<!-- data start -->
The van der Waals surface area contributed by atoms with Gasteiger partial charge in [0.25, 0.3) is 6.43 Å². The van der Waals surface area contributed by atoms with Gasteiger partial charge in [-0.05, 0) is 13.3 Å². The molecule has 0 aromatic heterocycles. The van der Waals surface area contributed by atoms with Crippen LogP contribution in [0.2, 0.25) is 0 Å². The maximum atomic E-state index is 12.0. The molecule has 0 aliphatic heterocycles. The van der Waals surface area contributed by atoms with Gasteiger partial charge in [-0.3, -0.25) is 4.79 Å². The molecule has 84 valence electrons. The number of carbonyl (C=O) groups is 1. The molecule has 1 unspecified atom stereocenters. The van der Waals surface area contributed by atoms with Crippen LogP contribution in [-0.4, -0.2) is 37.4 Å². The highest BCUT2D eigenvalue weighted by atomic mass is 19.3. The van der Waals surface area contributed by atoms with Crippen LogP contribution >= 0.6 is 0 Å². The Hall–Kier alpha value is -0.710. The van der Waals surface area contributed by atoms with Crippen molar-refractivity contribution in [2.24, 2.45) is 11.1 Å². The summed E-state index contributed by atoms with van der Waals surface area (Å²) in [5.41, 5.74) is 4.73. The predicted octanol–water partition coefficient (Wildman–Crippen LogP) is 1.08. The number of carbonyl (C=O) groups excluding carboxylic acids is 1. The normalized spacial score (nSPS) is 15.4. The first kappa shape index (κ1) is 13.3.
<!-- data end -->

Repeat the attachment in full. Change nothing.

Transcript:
The van der Waals surface area contributed by atoms with Gasteiger partial charge in [0.25, 0.3) is 6.43 Å². The van der Waals surface area contributed by atoms with Gasteiger partial charge in [-0.05, 0) is 13.3 Å². The molecule has 0 aromatic heterocycles. The van der Waals surface area contributed by atoms with Crippen LogP contribution in [0.2, 0.25) is 0 Å². The maximum atomic E-state index is 12.0. The molecule has 0 aliphatic heterocycles. The van der Waals surface area contributed by atoms with Gasteiger partial charge in [-0.3, -0.25) is 4.79 Å². The molecule has 84 valence electrons. The number of carbonyl (C=O) groups is 1. The molecule has 1 unspecified atom stereocenters. The van der Waals surface area contributed by atoms with Crippen LogP contribution in [-0.4, -0.2) is 37.4 Å². The highest BCUT2D eigenvalue weighted by atomic mass is 19.3. The van der Waals surface area contributed by atoms with Crippen LogP contribution >= 0.6 is 0 Å². The Hall–Kier alpha value is -0.710. The van der Waals surface area contributed by atoms with Crippen molar-refractivity contribution in [2.24, 2.45) is 11.1 Å². The summed E-state index contributed by atoms with van der Waals surface area (Å²) in [5.41, 5.74) is 4.73. The predicted octanol–water partition coefficient (Wildman–Crippen LogP) is 1.08. The number of carbonyl (C=O) groups excluding carboxylic acids is 1. The normalized spacial score (nSPS) is 15.4. The first kappa shape index (κ1) is 13.3.